JOBS ACT REMOVES SOME BARRIERS TO RAISING FUNDS
April 10, 2012
By James Forrest
Last week, President Barack Obama signed into law the Jumpstart Our Business Startups (JOBS) Act (H. R. 3606). In his words, it’s a “game-changer.” This legislation is focused on easing complicated (and often outdated) regulatory burdens on companies looking to raise money through private equity/private placement. Traditionally, in order to raise capital, businesses were required to comply with a complicated and onerous regulatory scheme – both at the federal and state level. This resulted in high costs for start-ups, including legal and filing fees. The new law seeks to open up access to capital for startup businesses.
Perhaps the most exciting component of this new era of raising capital for Triangle-area startups is the crowdfunding phenomenon. Crowdfunding has been popularized by online sites like Kickstarter. Most investments via crowdfunding are smaller and from a greater number of investors – as opposed to traditional private equity, where investments are larger and from fewer investors. In essence, ordinary Joes can now become venture capitalists! Many of our readers will recognize Kickstarter, as many area artists, musicians, and gaming/technology companies have used the site for campaigns to fund their businesses.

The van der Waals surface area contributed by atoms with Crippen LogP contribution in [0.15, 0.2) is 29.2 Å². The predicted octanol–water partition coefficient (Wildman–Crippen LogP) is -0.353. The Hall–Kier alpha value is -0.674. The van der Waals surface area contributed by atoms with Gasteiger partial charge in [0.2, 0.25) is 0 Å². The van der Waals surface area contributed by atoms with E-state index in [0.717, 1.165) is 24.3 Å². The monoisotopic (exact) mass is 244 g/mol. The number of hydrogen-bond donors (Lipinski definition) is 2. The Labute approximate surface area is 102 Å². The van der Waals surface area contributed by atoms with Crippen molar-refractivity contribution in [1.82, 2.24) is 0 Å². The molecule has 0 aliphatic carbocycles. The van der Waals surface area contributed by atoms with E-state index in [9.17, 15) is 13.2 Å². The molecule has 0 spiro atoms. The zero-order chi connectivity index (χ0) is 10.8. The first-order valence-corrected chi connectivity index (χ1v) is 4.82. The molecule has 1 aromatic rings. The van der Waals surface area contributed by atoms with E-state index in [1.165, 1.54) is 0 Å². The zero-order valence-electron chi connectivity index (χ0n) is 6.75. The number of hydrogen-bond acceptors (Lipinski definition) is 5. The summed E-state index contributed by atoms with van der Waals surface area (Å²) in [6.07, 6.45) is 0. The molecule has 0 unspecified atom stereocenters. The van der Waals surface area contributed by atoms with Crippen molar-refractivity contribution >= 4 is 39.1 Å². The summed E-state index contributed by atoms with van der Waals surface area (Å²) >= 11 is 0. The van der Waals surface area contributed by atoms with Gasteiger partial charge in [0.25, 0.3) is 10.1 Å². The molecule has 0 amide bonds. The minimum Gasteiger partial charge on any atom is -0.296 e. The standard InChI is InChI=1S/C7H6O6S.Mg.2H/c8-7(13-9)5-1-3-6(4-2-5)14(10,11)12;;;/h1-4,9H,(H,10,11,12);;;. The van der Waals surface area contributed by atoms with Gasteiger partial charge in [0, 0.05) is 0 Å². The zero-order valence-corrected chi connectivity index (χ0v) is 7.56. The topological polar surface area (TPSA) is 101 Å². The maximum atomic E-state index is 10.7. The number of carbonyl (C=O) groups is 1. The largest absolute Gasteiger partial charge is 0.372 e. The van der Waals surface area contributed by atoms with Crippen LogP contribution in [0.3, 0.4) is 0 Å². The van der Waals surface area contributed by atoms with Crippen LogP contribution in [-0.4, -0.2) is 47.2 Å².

The new rules included in the JOBS Act may, subject to rules to be implemented by the SEC (which are still up in the air), allow an issuer to raise up to a million dollars without having to make a filing with the Securities and Exchange Commission (or state regulatory bodies). In addition, businesses engaged in private offerings may have the ability to solicit more broadly among the larger pool of potential investors rather than through the traditional friends and family network.
The new JOBS Act legislation may, depending on how the SEC rolls it out, have game-changing implications for the Triangle business community. Our entrepreneurial class, as a group, is on the leading edge of networking, technology, social media, and development of the creative sector. All of these factors give us a head start on taking advantage of legislation like the JOBS Act to continue to lift our area economy out of recession.